• Sixty-nine percent of large companies measure employee engagement at least annually, but only 45% of companies have executives that treat taking action on the results as a high priority.
  • The most common obstacle to success identified by respondents is the lack of a clear employee engagement strategy.
  • We compared companies with more mature employee engagement efforts with those that have less maturity. Seventy-two percent of the more mature companies have above average customer experience compared with 48% of the other companies.
  • Seventy-five percent of the more mature companies had better financial performance than their competitors’ compared with 50% of companies with lower employee engagement maturity.
  • Executives in companies with more mature employee engagement efforts are almost 3.5 times more likely to treat taking action on employee engagement studies as a high priority.
  • Companies with more mature employee engagement efforts are more than twice as likely to have their customer experience and HR organizations work together on their employee engagement efforts.
  • The report includes data for benchmarking your organization’s employee engagement competency and maturity levels.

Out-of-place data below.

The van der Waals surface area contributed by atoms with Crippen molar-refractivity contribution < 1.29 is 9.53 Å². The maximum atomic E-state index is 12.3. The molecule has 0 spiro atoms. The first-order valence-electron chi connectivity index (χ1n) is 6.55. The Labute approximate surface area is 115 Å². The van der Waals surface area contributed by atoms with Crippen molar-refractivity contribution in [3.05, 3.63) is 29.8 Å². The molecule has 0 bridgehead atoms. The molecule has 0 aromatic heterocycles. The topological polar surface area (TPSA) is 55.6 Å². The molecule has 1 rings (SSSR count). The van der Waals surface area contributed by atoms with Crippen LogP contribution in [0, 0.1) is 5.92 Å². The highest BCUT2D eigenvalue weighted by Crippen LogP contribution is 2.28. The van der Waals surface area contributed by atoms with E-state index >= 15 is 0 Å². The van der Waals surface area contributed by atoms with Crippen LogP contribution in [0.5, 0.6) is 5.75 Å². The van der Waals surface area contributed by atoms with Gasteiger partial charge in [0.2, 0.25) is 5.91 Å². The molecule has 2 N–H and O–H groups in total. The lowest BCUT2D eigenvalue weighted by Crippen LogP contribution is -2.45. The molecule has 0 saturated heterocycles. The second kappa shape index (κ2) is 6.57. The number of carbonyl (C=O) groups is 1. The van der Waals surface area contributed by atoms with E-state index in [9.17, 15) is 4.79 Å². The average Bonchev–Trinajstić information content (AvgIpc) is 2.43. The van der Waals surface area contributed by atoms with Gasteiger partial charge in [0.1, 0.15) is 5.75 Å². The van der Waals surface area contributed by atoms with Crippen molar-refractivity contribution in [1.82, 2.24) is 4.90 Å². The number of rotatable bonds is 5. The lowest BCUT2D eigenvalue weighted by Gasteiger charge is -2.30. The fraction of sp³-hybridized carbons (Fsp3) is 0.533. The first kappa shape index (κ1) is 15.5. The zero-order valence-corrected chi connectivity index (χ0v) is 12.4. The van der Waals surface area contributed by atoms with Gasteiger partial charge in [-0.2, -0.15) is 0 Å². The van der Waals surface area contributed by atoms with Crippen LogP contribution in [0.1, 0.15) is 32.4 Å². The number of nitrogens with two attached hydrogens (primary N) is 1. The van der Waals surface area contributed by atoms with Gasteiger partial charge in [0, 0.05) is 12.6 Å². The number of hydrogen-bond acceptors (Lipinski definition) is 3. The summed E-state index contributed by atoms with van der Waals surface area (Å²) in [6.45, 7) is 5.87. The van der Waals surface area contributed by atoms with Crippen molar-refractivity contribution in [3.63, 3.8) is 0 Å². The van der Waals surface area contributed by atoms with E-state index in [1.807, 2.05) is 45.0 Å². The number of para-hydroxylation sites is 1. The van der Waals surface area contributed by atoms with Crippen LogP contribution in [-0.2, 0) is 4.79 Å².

• Here’s a link to the 2014 study.

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The bottom line: Companies should invest more in employee engagement.

2015 Temkin Ratings: Benchmarking Consumer Relationships

Temkin Ratings website

We’ve been publishing the Temkin Ratings for five years. These ratings provide insights into how consumers evaluate their relationships with 100s of companies across multiple industries. In 2015, we examined 200+ companies across 20 industries based on a survey of 10,000 U.S. consumers. You can view a sortable list of results on the Temkin Ratings website.

Here are my posts that summarize the results for all of the 2015 Temkin Ratings:

The bottom line: How do your customers rate their relationship with you?

P.S. Here’s a link to the 2014 Temkin Ratings

Positive Psychology Infuses Customer Experience

In case you missed it, here’s a recording of a recent Temkin Group webinar, Positive Psychology (PP) Infuses Customer Experience (CX). It shows how principles of PP can be used to enhance an organization’s efforts to improve CX.

We’ve been using some of the underlying principles of PP within our work for years, but never labelled it that way. Going forward, we plan to tap more into the growing body of research in the space, and also hope to provide a leading voice in areas such as organizational culture and experience design.

If you like this topic, here are some posts that you may find interesting:

The bottom line: Positive psychology + customer experience = a world of positive experiences.